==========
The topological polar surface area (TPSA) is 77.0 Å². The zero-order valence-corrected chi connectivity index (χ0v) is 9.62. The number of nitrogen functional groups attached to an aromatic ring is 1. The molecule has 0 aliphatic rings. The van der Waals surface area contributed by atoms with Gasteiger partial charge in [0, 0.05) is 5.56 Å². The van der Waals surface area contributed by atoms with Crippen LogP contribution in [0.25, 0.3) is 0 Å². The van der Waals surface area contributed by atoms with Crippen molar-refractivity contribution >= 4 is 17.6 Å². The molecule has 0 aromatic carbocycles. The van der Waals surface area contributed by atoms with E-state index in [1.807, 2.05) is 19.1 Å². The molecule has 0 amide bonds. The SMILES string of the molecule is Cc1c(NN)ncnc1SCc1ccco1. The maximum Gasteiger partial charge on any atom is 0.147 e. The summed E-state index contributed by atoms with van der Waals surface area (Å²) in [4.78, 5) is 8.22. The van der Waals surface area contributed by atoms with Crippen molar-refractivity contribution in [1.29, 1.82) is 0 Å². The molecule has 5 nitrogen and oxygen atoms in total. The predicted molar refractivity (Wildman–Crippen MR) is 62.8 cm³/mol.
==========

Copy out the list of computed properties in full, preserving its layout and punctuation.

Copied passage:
The topological polar surface area (TPSA) is 77.0 Å². The zero-order valence-corrected chi connectivity index (χ0v) is 9.62. The number of nitrogen functional groups attached to an aromatic ring is 1. The molecule has 0 aliphatic rings. The van der Waals surface area contributed by atoms with Gasteiger partial charge in [0, 0.05) is 5.56 Å². The van der Waals surface area contributed by atoms with Crippen LogP contribution in [0.25, 0.3) is 0 Å². The van der Waals surface area contributed by atoms with Crippen molar-refractivity contribution >= 4 is 17.6 Å². The molecule has 0 aromatic carbocycles. The van der Waals surface area contributed by atoms with E-state index in [1.807, 2.05) is 19.1 Å². The molecule has 0 amide bonds. The SMILES string of the molecule is Cc1c(NN)ncnc1SCc1ccco1. The maximum Gasteiger partial charge on any atom is 0.147 e. The summed E-state index contributed by atoms with van der Waals surface area (Å²) in [4.78, 5) is 8.22. The van der Waals surface area contributed by atoms with Crippen molar-refractivity contribution in [1.29, 1.82) is 0 Å². The molecule has 5 nitrogen and oxygen atoms in total. The predicted molar refractivity (Wildman–Crippen MR) is 62.8 cm³/mol.